So they revere those bodhisattvas as the saviors, come back into the world to deliver all beings. But there is a more esoteric interpretation of this. The bodhisattva returns into the world. That means he has discovered that you don't have to go anywhere to find nirvana. Nirvana is where you are, provided you don't object to it. In other words, change--and everything is change; nothing can be held on to--to the degree that you go with a stream, you see, you are are still, you are flowing with it. But to the degree you resist the stream, then you notice that the current is rushing past you and fighting you. So swim with it, go with it, and you're there. You're at rest. And this is of course particularly true when it comes to those moments when life really seems to be going to take us away, and the stream of change is going to swallow us completely. The moment of death, and we think, 'Oh-oh, this is it. This is the end.' And so at death we withdraw, say 'No, no, no, not that, not yet, please.'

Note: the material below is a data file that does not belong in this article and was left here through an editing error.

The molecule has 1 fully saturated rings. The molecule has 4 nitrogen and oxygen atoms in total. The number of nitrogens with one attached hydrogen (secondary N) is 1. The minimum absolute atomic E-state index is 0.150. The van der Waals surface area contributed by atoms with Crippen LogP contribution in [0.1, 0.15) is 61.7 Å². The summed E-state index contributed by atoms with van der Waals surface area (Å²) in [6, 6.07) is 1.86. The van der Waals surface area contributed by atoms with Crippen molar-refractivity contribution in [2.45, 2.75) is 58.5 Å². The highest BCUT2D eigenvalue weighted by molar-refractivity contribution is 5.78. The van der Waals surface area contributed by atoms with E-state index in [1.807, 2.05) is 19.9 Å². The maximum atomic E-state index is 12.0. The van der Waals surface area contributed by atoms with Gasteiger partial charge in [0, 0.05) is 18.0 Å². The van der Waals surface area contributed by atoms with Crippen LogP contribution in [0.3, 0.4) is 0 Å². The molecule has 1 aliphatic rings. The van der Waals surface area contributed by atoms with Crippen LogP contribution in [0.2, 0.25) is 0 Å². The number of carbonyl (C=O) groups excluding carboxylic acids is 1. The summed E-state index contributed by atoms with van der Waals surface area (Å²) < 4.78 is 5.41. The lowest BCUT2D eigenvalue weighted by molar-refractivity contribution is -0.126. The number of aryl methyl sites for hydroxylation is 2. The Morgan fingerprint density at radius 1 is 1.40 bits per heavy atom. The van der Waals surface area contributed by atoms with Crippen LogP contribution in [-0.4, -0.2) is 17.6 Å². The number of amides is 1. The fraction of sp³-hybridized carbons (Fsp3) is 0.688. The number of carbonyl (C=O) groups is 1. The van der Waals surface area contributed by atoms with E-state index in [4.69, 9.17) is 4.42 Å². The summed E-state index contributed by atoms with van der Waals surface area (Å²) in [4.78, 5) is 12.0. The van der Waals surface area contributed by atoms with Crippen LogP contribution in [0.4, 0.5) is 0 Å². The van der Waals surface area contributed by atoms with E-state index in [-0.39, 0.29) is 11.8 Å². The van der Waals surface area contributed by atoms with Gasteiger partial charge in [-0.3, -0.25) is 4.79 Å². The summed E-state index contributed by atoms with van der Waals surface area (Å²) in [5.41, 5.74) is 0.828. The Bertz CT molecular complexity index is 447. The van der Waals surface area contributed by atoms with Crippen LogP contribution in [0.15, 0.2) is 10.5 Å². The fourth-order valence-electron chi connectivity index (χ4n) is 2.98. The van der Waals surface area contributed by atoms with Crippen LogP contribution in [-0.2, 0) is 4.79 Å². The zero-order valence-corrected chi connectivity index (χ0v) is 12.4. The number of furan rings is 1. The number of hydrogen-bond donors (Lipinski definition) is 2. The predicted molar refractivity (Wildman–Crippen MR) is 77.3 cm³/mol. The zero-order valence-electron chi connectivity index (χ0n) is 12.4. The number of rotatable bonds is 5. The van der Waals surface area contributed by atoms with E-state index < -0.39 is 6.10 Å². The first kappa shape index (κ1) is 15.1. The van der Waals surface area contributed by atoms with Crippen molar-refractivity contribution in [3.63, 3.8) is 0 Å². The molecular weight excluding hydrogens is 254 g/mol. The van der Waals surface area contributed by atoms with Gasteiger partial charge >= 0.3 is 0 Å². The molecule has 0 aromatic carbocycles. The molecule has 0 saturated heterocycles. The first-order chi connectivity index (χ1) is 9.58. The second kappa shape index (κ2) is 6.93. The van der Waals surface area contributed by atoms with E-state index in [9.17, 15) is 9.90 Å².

But, actually, the whole problem is that there really is no other problem for human beings, than to go over that waterfall when it comes. Just as you go over any other waterfall, just as you go on from day-to-day, just as you go to sleep at night. Be absolutely willing to die. Now, I'm not preaching. I'm not saying you OUGHT to be willing to die, and that you should muscle up your courage and somehow put on a good front when the terrible thing comes. That's not the idea at all. The point is that you can only die well if you understand this system of ways. If you understand that you're disappearance as the form in which you think you are you. Your disappearance as this particular organism is simply seasonal. That you are just as much the dark space beyond death as you are the light interval called life. These are just two sides of you, because YOU is the total way. You see, we can't have half a way. Nobody ever saw waves that just had crests, and no troughs. So you can't have half a human being, who is born but doesn't die. Half a thing. That would be only half a thing. But the propogation of vibrations, and life is vibration, it simply goes on an on, but its cycles are short cycles and long cycles.